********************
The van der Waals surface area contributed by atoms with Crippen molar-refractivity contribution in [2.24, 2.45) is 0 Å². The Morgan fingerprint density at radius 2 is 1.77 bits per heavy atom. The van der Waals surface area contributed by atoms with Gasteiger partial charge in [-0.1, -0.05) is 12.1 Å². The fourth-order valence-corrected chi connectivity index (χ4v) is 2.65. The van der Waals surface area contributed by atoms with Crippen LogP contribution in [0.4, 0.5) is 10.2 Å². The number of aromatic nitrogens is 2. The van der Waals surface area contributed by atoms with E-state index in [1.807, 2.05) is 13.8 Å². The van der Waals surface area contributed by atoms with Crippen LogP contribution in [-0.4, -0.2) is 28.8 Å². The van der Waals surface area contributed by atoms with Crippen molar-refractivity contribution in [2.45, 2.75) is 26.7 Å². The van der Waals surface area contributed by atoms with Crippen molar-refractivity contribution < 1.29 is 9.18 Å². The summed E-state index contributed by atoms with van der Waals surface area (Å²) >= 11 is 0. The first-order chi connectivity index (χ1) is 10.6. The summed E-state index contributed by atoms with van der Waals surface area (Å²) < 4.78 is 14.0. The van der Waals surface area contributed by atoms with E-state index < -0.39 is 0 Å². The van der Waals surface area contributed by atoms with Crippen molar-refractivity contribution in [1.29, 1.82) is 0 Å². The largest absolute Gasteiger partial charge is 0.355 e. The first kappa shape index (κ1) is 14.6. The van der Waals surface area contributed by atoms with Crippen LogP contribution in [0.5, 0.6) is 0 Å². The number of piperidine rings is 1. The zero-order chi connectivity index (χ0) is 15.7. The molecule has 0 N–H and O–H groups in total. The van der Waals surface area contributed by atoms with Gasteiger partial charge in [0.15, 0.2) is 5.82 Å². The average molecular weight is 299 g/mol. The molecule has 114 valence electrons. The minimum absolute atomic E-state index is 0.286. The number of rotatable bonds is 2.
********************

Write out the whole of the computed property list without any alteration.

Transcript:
The van der Waals surface area contributed by atoms with Crippen molar-refractivity contribution in [2.24, 2.45) is 0 Å². The Morgan fingerprint density at radius 2 is 1.77 bits per heavy atom. The van der Waals surface area contributed by atoms with Gasteiger partial charge in [-0.1, -0.05) is 12.1 Å². The fourth-order valence-corrected chi connectivity index (χ4v) is 2.65. The van der Waals surface area contributed by atoms with Crippen LogP contribution in [0.4, 0.5) is 10.2 Å². The number of aromatic nitrogens is 2. The van der Waals surface area contributed by atoms with E-state index in [1.807, 2.05) is 13.8 Å². The van der Waals surface area contributed by atoms with Crippen LogP contribution in [-0.4, -0.2) is 28.8 Å². The van der Waals surface area contributed by atoms with Crippen molar-refractivity contribution in [2.45, 2.75) is 26.7 Å². The van der Waals surface area contributed by atoms with Crippen molar-refractivity contribution < 1.29 is 9.18 Å². The summed E-state index contributed by atoms with van der Waals surface area (Å²) >= 11 is 0. The first-order chi connectivity index (χ1) is 10.6. The summed E-state index contributed by atoms with van der Waals surface area (Å²) < 4.78 is 14.0. The van der Waals surface area contributed by atoms with E-state index < -0.39 is 0 Å². The van der Waals surface area contributed by atoms with Crippen molar-refractivity contribution in [1.29, 1.82) is 0 Å². The largest absolute Gasteiger partial charge is 0.355 e. The first kappa shape index (κ1) is 14.6. The van der Waals surface area contributed by atoms with Crippen LogP contribution in [0.5, 0.6) is 0 Å². The number of piperidine rings is 1. The zero-order chi connectivity index (χ0) is 15.7. The molecule has 0 N–H and O–H groups in total. The van der Waals surface area contributed by atoms with Gasteiger partial charge in [0.15, 0.2) is 5.82 Å². The average molecular weight is 299 g/mol. The molecule has 114 valence electrons. The minimum absolute atomic E-state index is 0.286. The number of rotatable bonds is 2.